The City University of New York (CUNY) General Cousel’s office has rejected accusations that student organizers at Brooklyn College were motivated by anti-Semitism and political discrimination during an event in February.The 36-page report released on 12 April followed a two-month investigation launched at the behest of CUNY and Brooklyn College administrative officials following the event, which featured activist Omar Barghouti and academic Judith Butler, who discussed the Palestinian-led boycott, divestment and sanctions (BDS) movement. CUNY’s General Counsel also sought assistance from an outside law firm for the investigation and the report on its findings.
Zionist and anti-Palestinian individuals and legislative officials, including Brooklyn Assemblymember Dov Hikind and law professor Alan Dershowitz, claimed that holding the event was akin to anti-Semitic hate speech. They also claimed that some students were discriminated against or not admitted into the event because they were unsupportive of BDS and/or Jewish. Members of Students for Justice in Palestine at Brooklyn College rejected these claims, calling them “unfounded.”
It is a tactic by Israel advocates and lobby groups to conflate speech critical of Israeli policies with anti-Semitism, especially on college campuses across the US.
Claims of discrimination unsupported
The report by CUNY’s General Counsel concluded that “The evidence does not support a finding that religious or political discrimination infected the admission process.” It also states that “The evidence does not support an inference that the students made decisions regarding the admission or exclusion of the press based on religion or point of view. The students decided not to grant access to the press except for any journalists who signed up like any other member of the public.”
The Center for Constitutional Rights’ Senior Staff Attorney Maria LaHood stated in the press release that:
Students are bearing the brunt of a nation-wide campaign to chill Palestinian rights activism. We are seeing this pattern all over the country, where accusations of anti-Semitism and threats of legal action are pressuring universities to unfairly obstruct and denounce the activities of those expressing one side of an important domestic and international issue.
The threats of legal action and the university’s investigation in this case have already had a chilling effect on students and others supporting Palestinian rights. We hope the results of this thorough investigation will allow students to continue their First Amendment activities without undue interference.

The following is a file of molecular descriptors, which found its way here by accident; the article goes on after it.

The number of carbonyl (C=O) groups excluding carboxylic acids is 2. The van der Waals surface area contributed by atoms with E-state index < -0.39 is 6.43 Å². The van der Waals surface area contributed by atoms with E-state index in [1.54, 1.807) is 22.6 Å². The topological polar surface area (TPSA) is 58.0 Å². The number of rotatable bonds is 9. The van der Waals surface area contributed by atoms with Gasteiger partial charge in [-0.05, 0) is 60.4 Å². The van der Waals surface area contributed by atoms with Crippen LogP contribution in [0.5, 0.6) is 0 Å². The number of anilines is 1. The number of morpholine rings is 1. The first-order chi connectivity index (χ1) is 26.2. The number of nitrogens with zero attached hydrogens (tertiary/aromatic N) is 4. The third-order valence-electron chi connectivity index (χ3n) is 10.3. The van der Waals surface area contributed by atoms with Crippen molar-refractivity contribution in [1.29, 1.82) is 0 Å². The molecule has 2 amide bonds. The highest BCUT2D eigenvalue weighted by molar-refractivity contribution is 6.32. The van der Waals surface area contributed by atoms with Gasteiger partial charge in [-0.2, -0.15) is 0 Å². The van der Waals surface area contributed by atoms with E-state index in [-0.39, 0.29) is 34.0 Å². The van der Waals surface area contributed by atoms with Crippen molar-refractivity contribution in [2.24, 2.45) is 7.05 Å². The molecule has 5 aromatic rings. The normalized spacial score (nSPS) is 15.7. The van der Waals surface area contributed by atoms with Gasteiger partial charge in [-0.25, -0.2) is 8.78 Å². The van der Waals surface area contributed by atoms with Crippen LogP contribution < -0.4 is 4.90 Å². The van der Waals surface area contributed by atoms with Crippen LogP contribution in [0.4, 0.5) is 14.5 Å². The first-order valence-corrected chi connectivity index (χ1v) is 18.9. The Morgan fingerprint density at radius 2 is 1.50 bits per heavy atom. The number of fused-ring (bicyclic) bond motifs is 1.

The Center for Constitutional Rights further adds:
The students, represented by the Center for Constitutional Rights and Cooperating Attorney Alan Levine, were under intense university and media scrutiny for weeks before the event about the movement for boycott, divestment and sanctions (BDS). This included pressure on Brooklyn College from New York politicians condemning the subject matter of the event, from New York City Council Members threatening to withhold funding from the college, and from others who likened advocacy for BDS as a method for achieving Palestinian rights to anti-Semitic hate speech.
The CUNY investigation stemmed from complaints after the event from two journalists who claimed they were excluded and four students who claimed they were removed from the event because they were Jewish and opposed BDS.
Alan Dershowitz claimed that students’ First Amendment rights were violated because they were allegedly removed from the event for having anti-BDS literature. Lawyer Neal Sher, responsible for Title VI civil rights complaints against other universities for allowing Palestinian rights activists to express their views on campus, accused BC of creating an anti-Semitic environment by enabling the event and failing to prevent the alleged discrimination.
… CUNY Counsel’s report, after weeks of interviews with over 40 relevant witnesses, rejects the charge that the student organizers were motivated by anti-Semitism. Regarding the removal, the report states that there was no evident intent to discriminate based on the removed individuals’ religion, and that the evidence did not justify a conclusion that there was an intent to discriminate based on their viewpoint.
With regard to the other charges, namely that the students excluded individuals and members of the media because they were Jewish and opposed BDS, and that they cut off the Q&A session to prevent questions from Jewish opponents of BDS, the report concludes that the students had no intent to discriminate based on political viewpoint or religion in the registration or admissions process, and in the administration of the Q&A period.
Said Brooklyn College Students for Justice in Palestine president Sundus Seif, “It is a relief that CUNY recognizes that we intended for this to be a forum for open dialogue about how to achieve Palestinian human rights, and that it took us by surprise to handle a forum that went from being a normal student event to getting national media attention with hundreds of people trying to get in, and with unprecedented security, that we were not equipped to handle.”
The CUNY General Counsel’s full report can be accessed here.